Your Investments: Financial tips after losing a spouse

It’s hard enough to deal with the loss of a spouse on an emotional level. Add to that having to sort out all the financial issues, and it can be overwhelming.

June 18, 2014 23:17
4 minute read.
A wreath placed on the grave of police officer Yehoshua Sofer during his funeral in Beersheba June 1

Flowers funeral 370. (photo credit: REUTERS/Nir Elias)

“There is no lonelier man in death, except the suicide, than that man who has lived many years with a good wife and then outlived her. If two people love each other, there can be no happy end to it.” – Ernest Hemingway

I want to apologize from the outset for what could be classified as a “downer” of a column. I have been in the financial advisory business for nearly 20 years, and I have encountered random periods where multiple clients pass away over a very brief period of time. Unfortunately, I am currently in the midst of one of those periods.

It’s hard enough to deal with the loss of a spouse on an emotional level. Add to that having to sort out all the financial issues, and it can be overwhelming. Here are some tips to help you take control of the situation.

Contact information

I know this may be old-fashioned, but buy a notebook.

Write down the contact information for the family lawyer, accountant and financial adviser. Then print out a recent statement from all bank, brokerage and retirement accounts, as well as any current insurance policies. Don’t rely on online statements. The most common problem I see after the death of a spouse is that the survivor needs to start trying to get into online access for all these accounts, and it is very difficult.

What to do first?

Set up meeting with your accountant, lawyer and financial adviser. These professionals have loads of experience in dealing with all the various issues that may arise, and they can help guide you through this process.

Suddenly there is a lot on your plate, and you don’t even know where to start. Here are some important issues to deal with sooner rather than later:

1. Re-title all accounts: You will need to remove your deceased spouse from any joint account. I strongly urge that when re-titling accounts it’s important to add either a joint account holder or give power of attorney to someone – usually a trusted child. You should live and be well, but if something catastrophic happens that limits your ability to make decisions, your money is basically frozen. If you need a large chunk of money for medical issues or for a caregiver, you are out of luck. If you have another person on your account, they can see to it that your money can be accessed in times of trouble.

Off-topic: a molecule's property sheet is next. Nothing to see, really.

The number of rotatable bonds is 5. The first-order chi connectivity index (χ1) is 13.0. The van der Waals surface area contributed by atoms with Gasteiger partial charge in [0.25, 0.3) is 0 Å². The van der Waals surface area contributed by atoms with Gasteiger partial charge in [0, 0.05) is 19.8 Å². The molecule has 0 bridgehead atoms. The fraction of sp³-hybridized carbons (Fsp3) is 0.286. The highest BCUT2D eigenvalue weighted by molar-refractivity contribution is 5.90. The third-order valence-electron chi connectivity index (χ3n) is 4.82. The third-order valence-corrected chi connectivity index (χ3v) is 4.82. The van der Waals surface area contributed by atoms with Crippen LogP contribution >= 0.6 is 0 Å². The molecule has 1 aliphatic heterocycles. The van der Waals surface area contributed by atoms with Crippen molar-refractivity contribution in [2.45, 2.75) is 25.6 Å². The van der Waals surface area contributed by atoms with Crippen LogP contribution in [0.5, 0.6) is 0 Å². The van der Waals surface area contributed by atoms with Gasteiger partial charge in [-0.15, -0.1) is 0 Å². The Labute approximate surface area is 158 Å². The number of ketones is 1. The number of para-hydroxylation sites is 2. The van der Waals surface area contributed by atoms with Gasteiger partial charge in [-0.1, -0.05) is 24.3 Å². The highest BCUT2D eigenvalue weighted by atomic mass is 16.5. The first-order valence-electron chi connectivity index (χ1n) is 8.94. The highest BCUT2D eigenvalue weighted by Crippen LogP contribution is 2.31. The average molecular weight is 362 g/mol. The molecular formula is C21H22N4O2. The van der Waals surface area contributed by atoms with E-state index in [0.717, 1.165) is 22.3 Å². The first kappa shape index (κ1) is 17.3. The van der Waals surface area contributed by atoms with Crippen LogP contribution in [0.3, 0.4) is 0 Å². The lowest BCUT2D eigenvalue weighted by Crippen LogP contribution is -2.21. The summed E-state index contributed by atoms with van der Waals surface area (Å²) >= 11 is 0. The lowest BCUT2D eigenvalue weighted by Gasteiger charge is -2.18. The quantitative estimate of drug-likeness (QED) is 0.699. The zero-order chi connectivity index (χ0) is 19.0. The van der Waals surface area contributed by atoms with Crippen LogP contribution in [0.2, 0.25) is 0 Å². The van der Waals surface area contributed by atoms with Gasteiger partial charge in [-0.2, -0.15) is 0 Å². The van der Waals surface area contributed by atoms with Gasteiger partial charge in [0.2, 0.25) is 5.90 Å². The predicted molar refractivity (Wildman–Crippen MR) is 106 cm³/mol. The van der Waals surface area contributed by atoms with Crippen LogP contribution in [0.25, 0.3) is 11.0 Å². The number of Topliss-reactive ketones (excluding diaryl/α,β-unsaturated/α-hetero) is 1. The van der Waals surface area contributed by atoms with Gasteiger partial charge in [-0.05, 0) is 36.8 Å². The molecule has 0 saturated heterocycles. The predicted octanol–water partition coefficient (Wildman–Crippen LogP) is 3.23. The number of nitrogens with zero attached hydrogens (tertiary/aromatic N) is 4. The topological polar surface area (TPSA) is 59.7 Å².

2. Life insurance: Start the process to collect your benefit from any life-insurance policies that may be out there. Call your agent and she will guide you through the benefit process.

3. Probate the will: Call your lawyer and have her walk you through the process. If all is in order, it doesn’t take too long, maybe a couple of months. If there are complications and someone decides to challenge, be prepared for a long process that can take years to clean up.

4. Benefits: Contact Social Security or the National Insurance Institute (Bituach Leumi) to inform them of the death. If your spouse was receiving benefits, they will be stopped at once, and you can apply for survivor benefits.


Wait a few months to try and determine how much money you will need on a monthly basis. The reason to wait a while is that you may have all kinds of immediate expenses that will totally skew your budget and give you an inflated figure of what you need. After things calm down, start to track expenses.

Break your expenses down to those that are monthly and those that are annual, one-time expenses.

Once you have that organized, write down all of your various sources of income, salary, social security, rental income, etc.

This means that once you know how much money enters your bank account each month, create a budget that limits your spending to the amount of income you have.


If you end up receiving a large sum of money from an insurance policy, stick it in the bank for three to four months. Don’t make any rash or impulsive purchases or investments until you feel like you are in control and can make rational decisions. I have seen many instances where a surviving spouse receives a large death benefit and squanders it immediately by buying all those things that “needed” to be bought or by giving overly large gifts to children to help them out. Nothing against helping children, but make sure you have enough for yourself first.

The death of a spouse is emotionally devastating, but you need to continue living your life. By implementing these tips, you can start taking control of your financial situation, which is one thing at least that will help enable the healing to begin.

The information contained in this article reflects the opinion of the author and not necessarily the opinion of Portfolio Resources Group, Inc., or its affiliates.

Aaron Katsman is a licensed financial professional in Israel and the United States who helps people with US investment accounts. He is the author of the book Retirement GPS: How to Navigate You

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